When did Supermarkets turn into Japanese reality games shows?
There was a time wasn’t there when one savoured the shopping experience, even the supermarket shopping experience?
Browsing through the aisles toying with brand A and then delightfully discovering brand B, the one that you saw in the advert the night before, where the gorgeous man swept you (having mentally replaced the actress playing opposite him), off your feet with the heady aroma of instant coffee.
The thrill of trolleys that glided effortlessly over smooth sparkling floors, the tempting fruits from exotic lands evoking images of palm trees, teasing you away from the mundane and transporting you to a fantasy world of unashamed luxury.
Checkout counters that carried your precious purchases, unaided, to the crisp carrier bags so thoughtfully provided. The happy smile from the cashier, hoping you will enjoy the rest of your day and ‘do you need a hand out to your car with your packages?’
Take for example the cigarette kiosk, where you may purchase up to five non-tobacco related items. The queue is twenty deep. The dragon immediately in front of you has at least fifteen items in her basket and from the chorus of ‘tutting’ you can only assume that the vicar (four in front of the dragon) is groping the primary school headmistress.
The cashier is either a trainee or miserably menopausal and occasionally both.
The ubiquitous lottery machine has broken down – again, and Mrs Green from number sixty-seven doesn’t understand why they don’t have a weighing machine for her grapes, she was sure they did last week. They have never had a weighing machine on the cigarette counter.
‘Can you pass me twenty Bensons?’ Shouts Gladys from aisle nine.
‘Twenty what?’ Gawps the menopausal trainee.
‘Bensons’ spit the twenty strong queue in unison, relieved at being able to use an alternative to ‘tut’.
‘No I can’t, I’ve run out of Bensons’ bleats the cashier. ‘Is there a manager around? The lottery machine’s jammed again and someone’s going to have to go to the store room for the cigarettes.’
Absolutely no response from any checkout as the familiar epidemic of selective deafness spreads with margarine like ease from cashier to cashier.
‘Honestly!’ (The queue is getting restless). ‘This shop gets worse and worse.’
Actually it can’t get any worse; there is no lower level capable of supporting its awfulness.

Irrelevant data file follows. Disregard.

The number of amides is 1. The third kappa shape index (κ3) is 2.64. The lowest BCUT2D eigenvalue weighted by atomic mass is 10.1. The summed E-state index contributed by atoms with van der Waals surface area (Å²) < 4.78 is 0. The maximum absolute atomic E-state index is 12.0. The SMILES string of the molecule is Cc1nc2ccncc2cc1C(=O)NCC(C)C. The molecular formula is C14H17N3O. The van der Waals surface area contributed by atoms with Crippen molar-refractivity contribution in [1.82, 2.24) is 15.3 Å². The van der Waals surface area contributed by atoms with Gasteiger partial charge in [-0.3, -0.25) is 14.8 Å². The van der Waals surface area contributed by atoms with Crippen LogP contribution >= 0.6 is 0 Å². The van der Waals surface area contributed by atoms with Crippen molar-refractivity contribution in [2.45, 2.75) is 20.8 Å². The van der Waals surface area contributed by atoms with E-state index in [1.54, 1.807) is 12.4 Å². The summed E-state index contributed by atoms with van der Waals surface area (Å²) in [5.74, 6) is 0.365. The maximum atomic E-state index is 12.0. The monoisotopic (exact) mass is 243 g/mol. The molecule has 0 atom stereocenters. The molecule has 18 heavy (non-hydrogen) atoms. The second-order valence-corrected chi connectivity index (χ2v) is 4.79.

Andy, the assistant manager, arrives.
‘Is there a problem?’
Suddenly all the checkout staff can hear again.
‘Andy, I need a need some change and it’s my break now, can I close after the next customer?’
‘Andy can you change this pint of milk for me? it’s leaking. We had the same trouble last week. Gary said he was going to have a word with the dairy. Look it’s all over my skirt.’
Has one got time to reach across to the newspaper stand and pick up a crossword? It is almost certainly going to take most of the lunch hour to reach the front of the queue. No, if you lose your place now you’ll end up being number thirty-five without a hope of paying for your sandwich before the afternoon school run. You could try conversation.
‘Oh hello Mrs Meadows haven’t seen you for a while, how are you?’
You knew before you opened your mouth it was a mistake.
Mr Meadows it seems has been ‘up the orspital’ all morning. Apparently they did some artwork on his neck in black magic marker, said he couldn’t have anything to eat or drink for twenty-four hours and had to report back at eight in the morning – with his pyjamas.
‘Ooooh, my Alf had that’ (from the body behind you).
Thank God. Someone else is bored. You dip gracefully out of the fascinating repartee and back to the sullen salami queue.
What next? Pelvic floor exercises might relieve the boredom. Oh look we’re on the move.
Now that wasn’t very clever.
‘Andy I’ve just dropped the eggs! What do I do now?’
Get the sack? Go on your tea break? Emigrate?
Most of the counter and a fair sized puddle of floor space are now decorated with a dozen value range eggs, none of them hard-boiled – or inside their shells.
‘We’ll have to close the counter. Phone upstairs and get a sign brought down.’
‘What sign do you want Andy, the special offers?’
Do they have any kind of in house training or is it enough to pass the absolute incompetence test?
Finally a new checkout is opened and our hero Andy takes control leaving the menopausal trainee to mop up the omelette.
The relief of finally passing through the jammed automatic doors is only slightly diminished by the realisation that you need to buy stamps.
Oh joy – next stop the Post Office.